In China, national policy always trumps individual company policies. But at least on the environmental front, there’s a path forward.
What about social issues? This requires some fundamental changes. Chinese technology companies are known for their “996 working hour” culture, meaning workers work from 9 a.m. to 9 p.m., six days a week. That’s a total of 72 hours per work. Technology workers are sick of this and have increasingly taken to the internet to complain.
However, the long hours at China’s technology giants must seem like a blessing to China’s hoard of factory workers. China Labor Watch in 2016 documented workers in southern China’s toy factories working in toxic and dangerous environments while earning minimum wages.
So social issues likely won’t go away any time soon.
Lastly, governance is the aspect of ESG that Chinese companies will have the hardest time passing. It cuts to the heart of the CCP.
Many Chinese listed companies have an opaque and confusing ownership structure where investor voting rights have no actual weight. And that’s not an accident or error—it’s by design. In addition, Chinese companies, even non-government owned ones, must implicitly answer to local CCP bosses and party cells. This is an overhang for each and every Chinese company no matter where its stock is traded—and a key reason why Huawei, a privately owned company, poses a national security risk to the United States.
Of course no company board would come out and admit these realities on their ESG report; it would be career and perhaps literal suicide. But to outside investors, this fact makes governance an almost impossible challenge to overcome.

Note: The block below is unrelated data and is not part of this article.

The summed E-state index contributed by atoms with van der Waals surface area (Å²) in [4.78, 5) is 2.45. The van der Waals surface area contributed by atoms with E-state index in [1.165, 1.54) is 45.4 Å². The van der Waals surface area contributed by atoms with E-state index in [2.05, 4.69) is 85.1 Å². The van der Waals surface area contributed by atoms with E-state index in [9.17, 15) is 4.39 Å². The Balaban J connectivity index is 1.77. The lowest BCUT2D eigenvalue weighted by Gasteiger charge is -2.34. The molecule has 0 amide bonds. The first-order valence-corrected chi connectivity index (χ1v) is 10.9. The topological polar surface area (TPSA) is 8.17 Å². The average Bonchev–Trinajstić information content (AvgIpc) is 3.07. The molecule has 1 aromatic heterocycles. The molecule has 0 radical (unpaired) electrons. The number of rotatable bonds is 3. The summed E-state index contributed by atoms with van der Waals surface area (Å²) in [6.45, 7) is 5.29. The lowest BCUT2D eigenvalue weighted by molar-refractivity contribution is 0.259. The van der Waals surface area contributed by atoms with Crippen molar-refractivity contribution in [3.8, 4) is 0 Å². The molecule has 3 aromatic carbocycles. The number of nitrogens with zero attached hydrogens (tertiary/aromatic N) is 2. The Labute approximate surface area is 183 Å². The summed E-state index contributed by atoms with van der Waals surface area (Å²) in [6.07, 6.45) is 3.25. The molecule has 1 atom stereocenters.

And what about business ethics? Some firms could run afoul there too. Last October, the U.S. Commerce Department put 28 Chinese companies and organizations on a U.S. trade blacklist for their role in persecution of Uyghur Muslim minorities in Xinjiang. Hikvision, a Shenzhen-listed global leader in making surveillance equipment, is one of the barred companies.
This isn’t to say companies elsewhere don’t have degrees of ethical issues; many do, and it remains to be seen how they tackle this on their ESG reports. But these issues are more pervasive and harder to address for Chinese firms. Often, the boards of their publicly listed subsidiaries have no power to challenge the parent companies.
Without fundamental changes to China’s broader political and economic system, mandating the implementation of ESG standards within this environment is fruitless.
But you can bet that most Chinese companies will pass their ESG exams with flying colors somehow. There’s no way that Beijing would allow ESG to go forward otherwise. So portfolio managers and exchange operators are faced with a conundrum. Can they be believed? And does it matter? How market participants deal with this would speak volumes about how seriously global investors are taking ESG.
And those who buy their claims at face value are likely either ignorant or willingly fooling themselves.
All of this risks cheapening the global ESG effort and reducing it to a triviality. The hope is that ESG will become more than a meaningless box-checking exercise for virtue-signaling investment managers to proceed with business as usual.